Brandt Snedeker has been on my U.S. Open team before and was in line to appear in this preview after Colonial where a 17th place was underpinned by a great tee-to-green game. 17th in Driving Accuracy, 5th in Greens in Regulation and 5th in All-Round are excellent numbers for a player whose short game is waxed about lyrically and Sneds also averaged 301 yards from the tee. At a track where straight and long driving will be a huge asset, Brandt has added over 10 yards per drive since his 2-win season of 2013 and the fact that he can reach up to 300 yards can only help his chances this week. But the real beauty of Snedeker's game is his all-round ability married to the fact that he has the best poa annua green results since 2010 across the whole field. 4 wins across Torrey Pines and Pebble Beach is impressive stuff, and let's not forget 3rd at Plainfield (2011) and 2nd at Beth Page Black (2012) at The Barclays tournaments - which both feature Bentgrass Poa Annua mix green complexes. His US Open record of 4-top 10 finishes highlights his ability to grind and includes west coast top-10s at Torrey Pines (2008), Pebble Beach (2010) and Chambers Bay (2015). Links well to Els/Cabrera with excellent finishes at Bay Hill (8th 2014), Augusta (3rd 2008, 6th 2013), Firestone (12th 2014) and TPC Boston (3rd 2011, 5th 2010 & 6th 2012). RESULT: MC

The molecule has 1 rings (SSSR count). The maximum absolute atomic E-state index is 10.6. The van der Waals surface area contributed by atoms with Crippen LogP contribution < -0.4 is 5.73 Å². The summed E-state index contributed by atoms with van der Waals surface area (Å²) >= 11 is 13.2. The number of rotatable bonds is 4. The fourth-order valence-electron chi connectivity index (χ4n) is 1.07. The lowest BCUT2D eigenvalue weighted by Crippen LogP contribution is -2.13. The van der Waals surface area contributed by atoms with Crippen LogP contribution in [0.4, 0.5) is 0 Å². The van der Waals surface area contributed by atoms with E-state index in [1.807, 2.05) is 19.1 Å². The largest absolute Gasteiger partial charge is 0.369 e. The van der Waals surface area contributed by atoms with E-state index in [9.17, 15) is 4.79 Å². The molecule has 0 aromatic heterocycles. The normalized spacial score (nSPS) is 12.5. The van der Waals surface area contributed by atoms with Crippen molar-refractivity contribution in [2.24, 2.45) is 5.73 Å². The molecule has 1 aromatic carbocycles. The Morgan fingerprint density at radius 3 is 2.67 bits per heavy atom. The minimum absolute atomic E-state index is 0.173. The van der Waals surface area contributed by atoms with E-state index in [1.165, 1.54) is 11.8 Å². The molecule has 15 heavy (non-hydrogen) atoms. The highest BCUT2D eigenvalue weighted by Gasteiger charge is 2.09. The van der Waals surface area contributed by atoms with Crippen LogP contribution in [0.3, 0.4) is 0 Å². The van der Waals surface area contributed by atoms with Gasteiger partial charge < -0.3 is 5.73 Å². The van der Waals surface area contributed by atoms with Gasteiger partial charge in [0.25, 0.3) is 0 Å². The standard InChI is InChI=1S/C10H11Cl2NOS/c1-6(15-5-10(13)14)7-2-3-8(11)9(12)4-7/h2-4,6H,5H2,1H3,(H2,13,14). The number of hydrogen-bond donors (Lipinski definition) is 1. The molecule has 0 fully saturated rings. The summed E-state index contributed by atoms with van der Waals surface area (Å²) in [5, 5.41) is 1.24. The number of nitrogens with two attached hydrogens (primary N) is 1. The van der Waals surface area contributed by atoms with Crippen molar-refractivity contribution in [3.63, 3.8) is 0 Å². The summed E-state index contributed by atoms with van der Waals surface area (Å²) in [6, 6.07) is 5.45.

Regulars will know I've tipped Aussie Marc Leishman since the start of April at Augusta, TPC Four Seasons and Muirfield Village and lost my stakes each time, but the amiable Aussie is a threat yet again at Oakmont this week. 4th at Augusta (2013), 5th at Royal Liverpool (2014) plus 2nd at St Andrews (2015) highlights a player who can operate at Major Championships and although his US Open record is poor, Leishman has undoubtedly worked hard at his game across 2016 to make it more rounded and that becomes crystal clear when looking at the current PGA Tour All-Round stat which reads Rose, Day, McIlroy, Fowler, Scott and then Leishman / Mickelson. Leishman is confident on both Bentgrass Poa Annua mix and Poa Annua putting surfaces and it's abundantly clear that the 32-year-old prefers 'up-state' golf courses and conditions. With little expectation on his shoulders he's a high-class classical course performer with results that include 2nd at Torrey Pines (2010 & 2014), 4th at Riviera (2015), 3rd at Bay Hill (2011), 3rd at Firestone (2014), 12th at Oak Hill (2013 PGA Championship) and 2nd at Cog Hill (2009). RESULT: T18